King County Washington's Healthy Incentives Program takes a creative approach to a significant problem faced by jurisdictions across the country – resulting in tremendous savings to municipal budgets and taxpayers.
In 2004, increasing healthcare costs were threatening to double the cost of the self-insured county medical plan of King County, WA, in under seven years. In this environment, employers began shifting more healthcare costs to the employees.
In order to stop its healthcare costs from increasing at unsustainable rates, King County utilized industry research and problem analysis to formulate two healthcare cost reduction programs in 2005. These included the employee wellness program, Healthy IncentivesSM, and a cross-system quality assurance initiative, the Puget Sound Health Alliance.
The county offered lower out-of-pocket expenses for employees participating in wellness activities; the higher the level of participation, the lower the member’s out-of-pocket expenses. Participants get a substantial reduction in out-of-pocket expenses for taking a health risk assessment and even lower for participating in an action plan targeting behavior-related health risks.
The Pudget Sound Health Alliance is composed of providers, health plans, employers, hospitals, patients and others, and currently represents more than two million covered lives. The Alliance promotes coordination of care across providers, and encourages the use of evidence-based treatment guidelines by publicly reporting the percent of time they are followed. Public reporting leverages market forces to drive compliance with evidence-based guidelines, improved outcomes and more efficient use of resources. King County is using these reports to design benefits programs that favor providers and health plans that have higher quality and more efficient use of resources.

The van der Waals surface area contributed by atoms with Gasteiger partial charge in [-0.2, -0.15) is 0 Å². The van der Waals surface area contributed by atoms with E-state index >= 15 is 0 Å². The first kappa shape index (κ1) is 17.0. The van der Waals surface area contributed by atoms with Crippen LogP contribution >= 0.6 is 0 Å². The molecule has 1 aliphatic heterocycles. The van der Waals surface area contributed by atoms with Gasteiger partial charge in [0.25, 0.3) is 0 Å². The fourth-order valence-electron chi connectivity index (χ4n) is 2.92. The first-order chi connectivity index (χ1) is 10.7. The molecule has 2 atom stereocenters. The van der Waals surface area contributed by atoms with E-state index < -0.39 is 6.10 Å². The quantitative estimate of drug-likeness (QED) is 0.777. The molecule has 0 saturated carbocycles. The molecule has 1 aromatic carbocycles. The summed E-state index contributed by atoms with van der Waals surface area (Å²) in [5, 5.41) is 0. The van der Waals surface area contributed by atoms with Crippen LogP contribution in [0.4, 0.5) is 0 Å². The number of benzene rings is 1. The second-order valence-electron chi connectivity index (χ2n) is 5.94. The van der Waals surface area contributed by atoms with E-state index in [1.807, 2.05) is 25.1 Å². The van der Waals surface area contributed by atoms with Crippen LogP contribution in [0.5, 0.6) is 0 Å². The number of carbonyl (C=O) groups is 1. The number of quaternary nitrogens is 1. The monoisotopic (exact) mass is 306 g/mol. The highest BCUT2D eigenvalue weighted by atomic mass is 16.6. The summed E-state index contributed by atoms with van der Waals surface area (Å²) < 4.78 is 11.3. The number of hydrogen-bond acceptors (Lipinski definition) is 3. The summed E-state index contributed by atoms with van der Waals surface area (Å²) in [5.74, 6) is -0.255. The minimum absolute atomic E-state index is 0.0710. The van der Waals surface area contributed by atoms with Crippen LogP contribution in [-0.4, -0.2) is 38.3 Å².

King County’s approach stands out because instead of just shifting who pays the bill, it targets the root of the healthcare cost crisis: unhealthy lifestyles and poor quality healthcare. After the program initiated, the county began converting its physical and cultural environment to support health. Wellness programs like Weight Watchers at Work® were brought onsite, healthy food options were put in vending machines, and ongoing education on nutrition and exercise were launched through a newsletter and website.
From 2009 to 2012, wellness action plans were enhanced to address a wider range of health risks, and include additions such as onsite disease management workshops, activities in county parks, and Weight Watchers® community meetings. Employee engagement has been at or above 90 percent since the program began.
Through improved health of employees and use of higher quality healthcare, the county has reduced its healthcare cost expenditures from 11 percent to 6.2 percent, saving $46 million. Of these savings, the County attributed $14.6 million of health improvements within the covered population from quitting smoking (800 people) and over 2000 people have lost 5 percent of their body weight. Participants have lost 19 tons more weight than a national comparison group and the smoking rate has dropped below the national average from 11.3 percent to 6.2 percent.
The $46 million in avoided costs are directly associated with health improvements, use of higher value healthcare and strategic benefit plan design. The county’s research shows that the program lowers the county’s cost by $4,216 per employee each year. These savings have had direct impact on public service as layoffs have been avoided and capital project funding has been preserved.